A group of investors that included hedge fund managers David Einhorn of Greenlight Capital and Carson Block of Muddy Waters gathered in midtown Manhattan to make their respective cases for why some of the world’s largest companies are headed for major slides.
Companies including Anheuser-Busch InBev (BUD), Ralph Lauren(RL) and especially Tesla (TSLA) are in for losses soon, according to a group gathered for a conference dedicated entirely to short selling – investing in which traders borrow stock at a high price with the intention to buy it later at a lower price and profit from the difference.
The Kase Learning short-selling conference featured big names like Einhorn, Block and former Greenlight partner and analyst Claire Gogel, as well as short sellers from around the globe who presented shorting opportunities that included Korean healthcare company Celltrion, Luxembourg-based communications satellite services provider Intelsat and a host of other companies that ran the gamut of industries.
Ralph Lauren isn’t “street” enough for millennials
Ralph Lauren is overpriced, seen by the market as a luxury brand on the precipice of a major turnaround but without the fundamentals or leadership to do so, Berna Barshay, founder of Viola Capital, told attendees. The brand is woefully unpopular and unknown among millennials, who are leaning more toward “street style,” Barshay said. Making matters worse, Ralph’s second largest customer is discount retailer TJX Companies (TJX), owner of TJMaxx and Ross, causing brand confusion and “massive off-channel conflict.”
Ralph Lauren’s stock price has risen to more than $107 under new CEO Patrice Louvet, but Barshay told Yahoo Finance the excitement is overdone. “People think these turnaround stories just happen overnight,” she said. “It takes time and I don’t know that they can even get there.”
It doesn’t help that the board is led by a cabal of octo – and septuagenarians, Barshay said. She’s got a stock price target of $78, nearly 30% to the downside.
Anheuser-Busch InBev is losing share to craft brewers
Budweiser, or parent company ABInBev, is simply on the wrong side of social distortion, said Enrique Abeyta Ubillos, the founder of digital media platform Project M, and a longtime investment short-seller who founded Stadia Capital and 360 Global Capital.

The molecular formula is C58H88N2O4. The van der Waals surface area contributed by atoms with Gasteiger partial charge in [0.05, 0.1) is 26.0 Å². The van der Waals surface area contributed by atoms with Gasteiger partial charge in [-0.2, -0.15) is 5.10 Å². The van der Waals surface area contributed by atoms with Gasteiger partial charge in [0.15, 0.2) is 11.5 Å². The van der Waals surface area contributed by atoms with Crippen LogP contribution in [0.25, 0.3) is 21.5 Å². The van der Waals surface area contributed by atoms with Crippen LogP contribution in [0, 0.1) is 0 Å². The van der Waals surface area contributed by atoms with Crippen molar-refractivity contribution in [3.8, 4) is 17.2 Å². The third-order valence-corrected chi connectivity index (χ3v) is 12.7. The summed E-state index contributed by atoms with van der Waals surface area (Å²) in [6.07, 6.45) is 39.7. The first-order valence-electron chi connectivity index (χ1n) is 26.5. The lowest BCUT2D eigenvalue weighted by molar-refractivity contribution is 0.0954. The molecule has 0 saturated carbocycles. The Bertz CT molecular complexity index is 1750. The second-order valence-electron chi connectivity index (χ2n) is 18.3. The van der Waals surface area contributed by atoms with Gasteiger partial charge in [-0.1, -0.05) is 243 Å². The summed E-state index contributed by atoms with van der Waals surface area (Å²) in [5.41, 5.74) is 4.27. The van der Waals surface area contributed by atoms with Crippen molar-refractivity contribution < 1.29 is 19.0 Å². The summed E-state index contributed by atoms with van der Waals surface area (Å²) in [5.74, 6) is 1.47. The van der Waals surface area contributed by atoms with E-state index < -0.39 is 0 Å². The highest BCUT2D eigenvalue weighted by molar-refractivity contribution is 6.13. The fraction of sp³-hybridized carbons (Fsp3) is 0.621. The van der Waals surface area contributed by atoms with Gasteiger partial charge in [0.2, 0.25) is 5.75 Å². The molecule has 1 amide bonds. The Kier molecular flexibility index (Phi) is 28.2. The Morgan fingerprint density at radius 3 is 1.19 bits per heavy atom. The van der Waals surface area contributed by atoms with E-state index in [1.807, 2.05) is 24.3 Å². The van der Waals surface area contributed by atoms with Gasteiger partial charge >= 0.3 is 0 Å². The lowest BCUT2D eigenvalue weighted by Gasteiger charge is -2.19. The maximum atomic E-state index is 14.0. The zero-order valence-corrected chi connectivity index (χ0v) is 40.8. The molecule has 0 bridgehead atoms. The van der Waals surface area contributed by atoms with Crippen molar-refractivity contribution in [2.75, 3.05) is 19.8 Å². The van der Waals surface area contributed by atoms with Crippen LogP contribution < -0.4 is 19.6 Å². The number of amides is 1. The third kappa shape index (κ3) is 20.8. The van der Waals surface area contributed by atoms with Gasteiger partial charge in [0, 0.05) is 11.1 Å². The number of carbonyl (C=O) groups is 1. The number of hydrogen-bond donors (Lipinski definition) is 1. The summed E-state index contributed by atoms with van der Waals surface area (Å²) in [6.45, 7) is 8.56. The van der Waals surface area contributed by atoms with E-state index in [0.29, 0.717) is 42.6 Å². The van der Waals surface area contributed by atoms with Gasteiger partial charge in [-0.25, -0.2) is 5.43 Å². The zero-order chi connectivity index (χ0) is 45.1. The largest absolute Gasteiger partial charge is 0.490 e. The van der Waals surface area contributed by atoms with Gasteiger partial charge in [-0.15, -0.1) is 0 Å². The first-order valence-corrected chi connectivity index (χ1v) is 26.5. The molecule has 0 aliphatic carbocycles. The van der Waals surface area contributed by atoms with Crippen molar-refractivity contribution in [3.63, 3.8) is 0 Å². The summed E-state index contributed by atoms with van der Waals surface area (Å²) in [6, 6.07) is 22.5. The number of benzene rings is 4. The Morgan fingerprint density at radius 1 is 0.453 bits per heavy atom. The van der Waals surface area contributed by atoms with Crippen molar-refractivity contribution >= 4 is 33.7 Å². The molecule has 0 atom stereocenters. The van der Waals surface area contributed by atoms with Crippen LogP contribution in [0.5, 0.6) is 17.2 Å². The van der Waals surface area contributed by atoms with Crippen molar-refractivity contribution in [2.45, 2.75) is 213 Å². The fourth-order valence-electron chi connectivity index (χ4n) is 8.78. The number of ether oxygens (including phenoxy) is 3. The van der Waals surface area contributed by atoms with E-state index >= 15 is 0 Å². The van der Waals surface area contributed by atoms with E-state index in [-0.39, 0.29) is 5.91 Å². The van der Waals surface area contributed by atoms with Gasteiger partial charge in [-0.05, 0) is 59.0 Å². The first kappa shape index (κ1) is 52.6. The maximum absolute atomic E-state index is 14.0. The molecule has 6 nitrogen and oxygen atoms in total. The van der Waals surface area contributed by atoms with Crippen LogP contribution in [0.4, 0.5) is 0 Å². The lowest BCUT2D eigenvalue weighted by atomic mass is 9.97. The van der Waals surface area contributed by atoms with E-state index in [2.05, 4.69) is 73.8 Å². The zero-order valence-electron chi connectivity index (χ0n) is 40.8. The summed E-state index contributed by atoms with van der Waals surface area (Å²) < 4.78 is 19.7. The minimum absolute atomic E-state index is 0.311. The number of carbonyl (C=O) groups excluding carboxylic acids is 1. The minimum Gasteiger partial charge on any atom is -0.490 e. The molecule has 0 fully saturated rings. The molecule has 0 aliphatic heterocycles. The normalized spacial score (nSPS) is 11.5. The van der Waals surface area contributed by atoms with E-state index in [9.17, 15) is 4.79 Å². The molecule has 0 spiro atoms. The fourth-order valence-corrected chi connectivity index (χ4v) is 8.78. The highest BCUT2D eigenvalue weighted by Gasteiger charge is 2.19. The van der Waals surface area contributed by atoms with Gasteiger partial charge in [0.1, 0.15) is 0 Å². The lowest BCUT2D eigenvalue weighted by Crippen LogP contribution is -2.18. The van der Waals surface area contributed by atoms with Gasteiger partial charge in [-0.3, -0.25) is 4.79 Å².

Abeyta said that 3G’s model of leveraging up with debt and then slashing costs at the companies it’s acquired has worked well for a while, but is about to flame out in a big way, calling the company “a hell of a short.”
Tesla is headed to ‘zero’
Barshay and Abeyta said they expect profitable losses but not major hemorrhaging for Budweiser and Ralph Lauren. Tesla, however, is another matter, according to Stanphyl Capital Partners founder Mark Spiegel. He laid into Tesla during his pitch saying the stock was headed to zero.
Spiegel’s remarks included a powerpoint presentation with more than 100 slides, for which he was given additional time, featuring brands like Jaguar, Mercedes-Benz, Audi, GM, Nissan and a slew of others that will be bringing electric luxury and economy vehicles to market in the near future. He expects those to outpace Tesla in the U.S., China and around the globe.
“When people can finally see those cars on the showroom floor and buy them, maybe that’s when this stock finally goes down,” Spiegel told Yahoo Finance on the sidelines of the event. He added that he has been shorting Tesla’s stock for four years and expects it to go all the way to zero.
The electric car company’s stock was up more than 1% on Friday after dipping by as much as 9% on Thursday following a disastrous earnings call during which chief executive Elon Musk refused to answer “boring” questions from analysts. The company reported a record loss of $709.6 million, or $4.19 per share, in the first quarter ended March 31.
The majority of the investors were small by institutional investor metrics, with many as their firm’s lone analyst or investor and few managing more than $100 million. Einhorn and Gogel requested that their presentations be kept off the record.
‘Things are starting to work on the short side’
Alan Gotthardt, chief investment officer at asset manager TriniD, who came from Atlanta to attend the conference, said that after nine years of frustration in a charging bull market it’s beginning to feel like things are starting to turn.
“It’s good, because there’s been a lot of pain,” Gotthardt said.
That sentiment was echoed by a number of conference attendees and presenters as well as conference organizer and former hedge fund manager Whitney Tilson. Tilson said he’s already planning a repeat of the short-only conference next year, and possibly hold three or four meetings among short sellers throughout the year. He also said young investors could pitch their best prospective stock to short at these meetings with the winners being invited to present at the event next May.
“It feels like things are starting to work on the short side,” Tilson told Yahoo Finance. “The fundamentals seem to be mattering a little bit more. We’re still in a complacent bull market, I don’t think you yet have a tailwind, but at least you don’t have a hurricane of a headwind [from the stock market’s momentum].”
Data shows that investors are indeed getting bullish on the market’s downfall. Research from S3 partners analyzed by Yahoo Finance shows investors currently hold $740 billion of short interest positions, with more than $24.3 billion of short interest added so far this year.
Tesla, the most popular short in the United States, according to S3’s data, was the target of barbs from multiple presenters, in addition to Spiegel.
Of the nearly 20 presentations in which investors laid out the case for shorting, conference organizer Tilson said he expects at least 10 of the companies to be down 50-90% from their current prices in the next 12 months.
“No doubt in my mind,” Tilson said.